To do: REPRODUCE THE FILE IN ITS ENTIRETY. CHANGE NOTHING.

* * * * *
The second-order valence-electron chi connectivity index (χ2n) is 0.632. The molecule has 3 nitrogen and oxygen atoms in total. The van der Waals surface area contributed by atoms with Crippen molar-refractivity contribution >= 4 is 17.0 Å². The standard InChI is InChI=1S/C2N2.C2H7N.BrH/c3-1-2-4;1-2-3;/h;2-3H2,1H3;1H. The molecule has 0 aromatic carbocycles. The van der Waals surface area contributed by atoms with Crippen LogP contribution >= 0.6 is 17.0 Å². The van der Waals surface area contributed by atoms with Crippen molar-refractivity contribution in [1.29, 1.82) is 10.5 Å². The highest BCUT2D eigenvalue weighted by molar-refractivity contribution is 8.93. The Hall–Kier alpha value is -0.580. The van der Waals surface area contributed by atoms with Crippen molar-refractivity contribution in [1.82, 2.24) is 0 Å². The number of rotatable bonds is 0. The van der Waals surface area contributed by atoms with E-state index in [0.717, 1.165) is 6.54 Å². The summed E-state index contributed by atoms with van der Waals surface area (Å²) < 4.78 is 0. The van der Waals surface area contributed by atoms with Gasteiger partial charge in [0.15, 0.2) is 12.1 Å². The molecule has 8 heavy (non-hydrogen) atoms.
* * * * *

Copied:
The second-order valence-electron chi connectivity index (χ2n) is 0.632. The molecule has 3 nitrogen and oxygen atoms in total. The van der Waals surface area contributed by atoms with Crippen molar-refractivity contribution >= 4 is 17.0 Å². The standard InChI is InChI=1S/C2N2.C2H7N.BrH/c3-1-2-4;1-2-3;/h;2-3H2,1H3;1H. The molecule has 0 aromatic carbocycles. The van der Waals surface area contributed by atoms with Crippen LogP contribution >= 0.6 is 17.0 Å². The van der Waals surface area contributed by atoms with Crippen molar-refractivity contribution in [1.29, 1.82) is 10.5 Å². The highest BCUT2D eigenvalue weighted by molar-refractivity contribution is 8.93. The Hall–Kier alpha value is -0.580. The van der Waals surface area contributed by atoms with Crippen molar-refractivity contribution in [1.82, 2.24) is 0 Å². The number of rotatable bonds is 0. The van der Waals surface area contributed by atoms with E-state index in [0.717, 1.165) is 6.54 Å². The summed E-state index contributed by atoms with van der Waals surface area (Å²) < 4.78 is 0. The van der Waals surface area contributed by atoms with Gasteiger partial charge in [0.15, 0.2) is 12.1 Å². The molecule has 8 heavy (non-hydrogen) atoms.